Granulated sugar, Baking powder, Baking soda - 2 tablespoons = 1 ounce, 1 cup = 7 ounces
Oil, Butter, Shortening, Milk, Water - 1 cup = 8 ounces
Eggs - 1 large egg = 1.65 ounces (without shell)

titus's picture

Posted on the wrong thread!

Should know better than to try this with a 3 day migraine!

andrew_l's picture

many thanks fro the info. Hope the migraine is better now.....

gary.turner's picture

I certainly find the scale easier to use than dry measures.  Faster, too.  I bought my scale about a year and a half ago and haven't looked back.  This thread reminded me to write a critique on Amazon for the OXO digital scale.

The sooner you start weighing things out, the sooner you'll wonder why it took so long to start.



MichaelH's picture

I have no idea what a "soul-less post-industrial exercise" is, and I doubt you do either.

Assume that you need to take a prescription medication; would you prefer that the pharmecutical company combine the ingredients using a scale, or just kind of "wing it"?


Chuck's picture

 the author

Chuck's picture

Just my own experience, which may or may not be similar to others.

Pretty much _every_ brand of scale has a "low end" or "really cheap" model. It will appear to work, but will either give wildly unreproducible measures or break in a few months (or both).

My suggestion is no matter what brand you choose, find out their complete model lineup and get at least the _second_ from the bottom model (not the lowest one).

MmeZeeZee's picture

I, too, was wary of the scale.  But then I remembered that many home bakers throughout the centuries made the same bread over and over and over.  THeir hands were their scales because they always did the same thing.  My mother-in-law has four breads, possibly five, that she's made for fifty years.  She makes one regularly, two semi-regularly, and one rarely.

She doesn't really need a scale.  But for those of us learning, they are essential.  As Lepard points out in the Handmade Loaf, they are the best way to convert from handfuls into universal measures, since other people's hands are different sizes and handle the dough in different ways.

That helped me think of the scale as a translation tool, as much as a measurement tool.

"I have no idea what a "soul-less post-industrial exercise" is, and I doubt you do either."

I guess you haven't worked at Starbucks, have you?  I have.  I think everyone nowadays should try to understand what it means to subject people to soulless post-industrial exercises.  A year of work at Starbucks, a brief read of Weil's L'enracinement, and oh, I dunno, three days of trying to get a mobile phone cancelled due to the death of the subscriber (for a really soulless post-industrial exercise, try doing the cable and the mobile phone AT THE SAME TIME), should pretty much do it for you.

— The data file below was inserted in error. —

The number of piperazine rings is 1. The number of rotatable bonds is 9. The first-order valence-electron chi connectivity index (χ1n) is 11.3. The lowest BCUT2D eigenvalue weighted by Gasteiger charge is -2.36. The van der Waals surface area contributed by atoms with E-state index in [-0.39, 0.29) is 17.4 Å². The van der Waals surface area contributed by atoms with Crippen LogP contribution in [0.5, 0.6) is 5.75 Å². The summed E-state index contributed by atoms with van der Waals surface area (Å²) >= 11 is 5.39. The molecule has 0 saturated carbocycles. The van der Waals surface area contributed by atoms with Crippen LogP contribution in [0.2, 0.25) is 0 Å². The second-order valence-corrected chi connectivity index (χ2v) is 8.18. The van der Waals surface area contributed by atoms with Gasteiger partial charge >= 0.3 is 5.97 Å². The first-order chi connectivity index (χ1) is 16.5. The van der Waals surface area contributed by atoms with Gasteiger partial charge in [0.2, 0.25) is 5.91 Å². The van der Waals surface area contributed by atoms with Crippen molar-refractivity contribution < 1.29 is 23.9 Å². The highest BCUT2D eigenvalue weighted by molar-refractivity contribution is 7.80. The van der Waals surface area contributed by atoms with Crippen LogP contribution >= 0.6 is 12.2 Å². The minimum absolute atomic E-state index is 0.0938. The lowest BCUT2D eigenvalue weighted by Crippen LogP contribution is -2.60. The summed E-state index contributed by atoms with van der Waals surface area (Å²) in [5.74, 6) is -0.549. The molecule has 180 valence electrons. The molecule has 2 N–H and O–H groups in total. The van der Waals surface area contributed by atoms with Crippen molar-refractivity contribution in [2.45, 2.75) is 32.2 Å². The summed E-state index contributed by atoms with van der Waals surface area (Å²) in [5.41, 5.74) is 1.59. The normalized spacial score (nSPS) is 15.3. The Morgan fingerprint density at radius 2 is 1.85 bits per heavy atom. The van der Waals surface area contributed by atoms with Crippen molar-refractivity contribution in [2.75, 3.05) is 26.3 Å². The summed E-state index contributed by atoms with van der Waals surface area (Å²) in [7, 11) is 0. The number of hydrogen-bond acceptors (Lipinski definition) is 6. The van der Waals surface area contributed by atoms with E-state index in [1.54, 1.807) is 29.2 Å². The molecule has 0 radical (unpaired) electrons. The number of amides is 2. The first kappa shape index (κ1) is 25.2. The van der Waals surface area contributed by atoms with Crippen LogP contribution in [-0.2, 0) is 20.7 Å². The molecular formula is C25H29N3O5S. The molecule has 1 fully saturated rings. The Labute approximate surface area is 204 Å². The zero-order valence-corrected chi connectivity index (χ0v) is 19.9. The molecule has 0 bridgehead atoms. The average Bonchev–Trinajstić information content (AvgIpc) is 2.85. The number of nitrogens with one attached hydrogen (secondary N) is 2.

I highly recommend it.  It's really added another layer of depth to my life.

Assume that you need to take a prescription medication; would you prefer that the pharmecutical company combine the ingredients using a scale, or just kind of "wing it"?

I would rather never compare bread to prescription medication.  I'm grateful for modern medicine, but since I use it only in emergencies (for me, a single shot after the birth of my kids, and nothing besides that for the last fifteen years), I can't really fathom applying this comparison.  After all, I want to be pleasantly surprised by my bread.

I don't want any surprises whatsoever with my medication.

Frequent Flyer's picture
Frequent Flyer

....scales really speed things up.  I dump several cup-volumes of flour into a bowl directly out of the flour bag until the correct weight is reach.  Turn the scale off and then back on and the reading is tared at zero again and more ingredients can be added. 


bnom's picture

I had the same reluctance you had with weighing (or even measuing) ingredients for bread. But it does offer some significant advantages. In addition to the ones mentioned above, it helps you control the variables so if something's going amiss with your bread, at least you know it's not because of discrepencies in the amount of flour used. 

That said, yesterday I just couldn't be bothered with baking bread on any recommended terms or timelines other than my own...and I've got some very promising loaves in the oven now. That said, if I wanted to replicate this particular batch of bread, I'd have to wing it all over again.

rossnroller's picture

..not detract from them! Since I have been baking bread (over a year now), I have made over 40 different breads, none of which I would have been able to attempt without some way of measuring ingredients and therefore duplicating formulae. Needless to say I have learnt a hell of a lot in trying all these breads, as well as repeating my favourite ones many times.

Now that I feel I have a good handle on processes and techniques that work, I have graduated to using bakers percentages to try new formulae of my own making. Not possible without scales!

ANY artisan bread baking is, by definition, the antithesis of a "soul-less post-industrial exercise" - and many, if not the vast majority, of artisan bakers, whether pro or amateur, weigh their ingredients to ensure consistency and repeatablility of their breads. As anyone who has some experience in artisan baking will know, there are far more variables at play in turning out quality bread than merely getting the formulae right by measuring ingredient quantities. That's just the jumping off point.

The creativity is in the process and the multiple variables involved - many of which are ever-changing (eg: ambient temperature and its effect on proofing times; flour quality; oven idiosyncracies; the effect of steaming; shaping techniques; scoring...and so the list goes on). Intuition, too, has a vital role in accommodating these variables. The notion that throwing a few ingredients together to turn out a good loaf of bread without using scales is somehow 'creative' and 'soulful' whereas using scales is clinical and 'industrialised' indicates a lack of understanding of the process of artisan bread baking and the many factors that determine the quality of the end product.